Denture Adhesives (Part II)

In the first part of this blog, I talked about why not to use denture adhesives. Once all the reline procedures have been tried, there are occasional instances where there is still not enough bone to provide enough surface area for adequate retention and stability. In those cases, a patient will usually have to rely on denture adhesives. Also on cases where a patient would be too self-conscious about a denture slipping while out in public, denture adhesives can be helpful. Denture adhesives come in powder, paste, or adhesive pads. Any of the forms work reasonably well, so which variety or brand is totally up to personal preference. There has been a lot of talk lately in the media about zinc in denture adhesives. Too much zinc in the body can cause nerve damage. It turns out that patients who were experiencing symptoms of zinc toxicity were overusing the product. Only the smallest amount of denture adhesive should be used and that should minimize any toxic effects. Lately, many companies have reformulated their products to be zinc-free, so that would alleviate any concerns.

Denture Adhesives

Denture adhesives are used to help retain dentures in the mouth. Before denture adhesives are used, a dentist should be consulted. Ill fitting dentures can cause areas of chronic irritation which can lead to mouth sores and ulcers and eventually could be a source of malignant transformation. Mouth cancer is not something to be taken lightly, so a dental examination is always best to have before considering denture adhesives. Most ill-fitting dentures can be relined with new plastic to have them conform to the gums better. When teeth are removed, the body realizes that there is no need for the bone to hold the teeth in, so it slowly allows the bone to dissolve. Since the denture plastic doesn’t change, gaps begin to form which causes a loss of suction. A reline will fill in the gaps, restoring the suction. There are other times, especially on the lower, where there is not enough bone for adequate retention and stability. In this case, it is best to train the muscles to keep the denture in place while chewing and talking. This will allow the denture to stay in place during function.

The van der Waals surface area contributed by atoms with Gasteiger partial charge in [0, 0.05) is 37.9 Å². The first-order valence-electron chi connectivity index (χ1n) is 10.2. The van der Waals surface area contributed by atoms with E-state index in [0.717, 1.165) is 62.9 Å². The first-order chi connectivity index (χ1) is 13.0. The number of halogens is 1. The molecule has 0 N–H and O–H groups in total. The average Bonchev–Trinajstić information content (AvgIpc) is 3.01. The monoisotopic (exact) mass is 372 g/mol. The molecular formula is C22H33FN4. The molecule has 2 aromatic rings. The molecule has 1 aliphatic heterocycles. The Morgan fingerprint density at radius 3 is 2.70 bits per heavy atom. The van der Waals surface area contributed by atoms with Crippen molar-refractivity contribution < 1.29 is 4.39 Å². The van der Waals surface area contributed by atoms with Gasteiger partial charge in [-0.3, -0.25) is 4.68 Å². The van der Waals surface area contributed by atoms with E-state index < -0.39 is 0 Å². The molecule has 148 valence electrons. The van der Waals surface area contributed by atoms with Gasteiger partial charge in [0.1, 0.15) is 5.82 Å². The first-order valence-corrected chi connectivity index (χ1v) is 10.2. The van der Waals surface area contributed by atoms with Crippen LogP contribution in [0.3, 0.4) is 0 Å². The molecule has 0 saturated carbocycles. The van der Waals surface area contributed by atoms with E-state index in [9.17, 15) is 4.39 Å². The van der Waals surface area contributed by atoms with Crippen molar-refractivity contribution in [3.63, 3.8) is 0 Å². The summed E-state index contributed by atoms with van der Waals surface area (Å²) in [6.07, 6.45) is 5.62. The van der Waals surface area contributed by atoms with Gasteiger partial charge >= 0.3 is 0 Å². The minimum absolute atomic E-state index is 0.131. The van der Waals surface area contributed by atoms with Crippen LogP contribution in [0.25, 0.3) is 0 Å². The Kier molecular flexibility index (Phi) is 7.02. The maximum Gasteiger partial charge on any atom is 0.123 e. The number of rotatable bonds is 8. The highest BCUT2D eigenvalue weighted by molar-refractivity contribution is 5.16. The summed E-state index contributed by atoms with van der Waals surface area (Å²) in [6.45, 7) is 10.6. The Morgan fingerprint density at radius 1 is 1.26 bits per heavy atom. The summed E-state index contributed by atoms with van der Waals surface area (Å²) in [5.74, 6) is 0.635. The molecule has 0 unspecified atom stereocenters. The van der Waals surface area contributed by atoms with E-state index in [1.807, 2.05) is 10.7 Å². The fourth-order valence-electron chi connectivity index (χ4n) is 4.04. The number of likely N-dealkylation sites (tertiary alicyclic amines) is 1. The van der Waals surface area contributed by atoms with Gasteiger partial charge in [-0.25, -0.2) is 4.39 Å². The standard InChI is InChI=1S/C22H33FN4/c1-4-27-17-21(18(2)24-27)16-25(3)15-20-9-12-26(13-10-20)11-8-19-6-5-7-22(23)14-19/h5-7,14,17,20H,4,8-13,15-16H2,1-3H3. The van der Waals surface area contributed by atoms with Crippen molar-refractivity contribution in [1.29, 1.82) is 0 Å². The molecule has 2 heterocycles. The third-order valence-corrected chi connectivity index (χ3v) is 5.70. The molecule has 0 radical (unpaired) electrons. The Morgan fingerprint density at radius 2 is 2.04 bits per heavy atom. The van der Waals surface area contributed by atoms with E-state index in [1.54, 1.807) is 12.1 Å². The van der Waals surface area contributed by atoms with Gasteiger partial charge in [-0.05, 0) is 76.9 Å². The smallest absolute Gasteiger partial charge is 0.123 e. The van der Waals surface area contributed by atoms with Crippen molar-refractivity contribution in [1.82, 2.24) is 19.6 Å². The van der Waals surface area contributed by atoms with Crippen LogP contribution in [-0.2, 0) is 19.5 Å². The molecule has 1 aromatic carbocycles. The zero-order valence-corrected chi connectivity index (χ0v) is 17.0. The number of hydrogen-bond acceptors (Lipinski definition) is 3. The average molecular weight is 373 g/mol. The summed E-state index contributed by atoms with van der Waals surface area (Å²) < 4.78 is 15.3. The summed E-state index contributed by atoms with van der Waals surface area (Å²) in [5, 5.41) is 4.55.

Denture Adhesives

A good fitting denture along with an adequate amount of saliva will usually allow a denture to fit well without the use of denture adhesives. However, over time, the gums will naturally shrink and thus the dentures will begin to loosen. The better thing to do is to go to your dentist for a reline. An impression is made of the new gums and new plastic is processed into place giving the denture a fit that is as good as new. In the interim, denture adhesive can be used, but it should not be relied on as ill-fitting dentures can be a source of chronic irritation that could possibly lead to malignancy. Another reason that denture adhesive may be needed is very flat gum ridges. If there is not enough bone present to resist the lateral forces of chewing, the denture could become continually dislodged.

Powder and Paste Adhesives

There are a number of varieties of denture adhesives, mostly pastes, powders, and wafers. All types seem to work reasonably well, although pastes should only be used sparingly because they tend to be very thick in viscosity and could throw off the proper fit of the denture.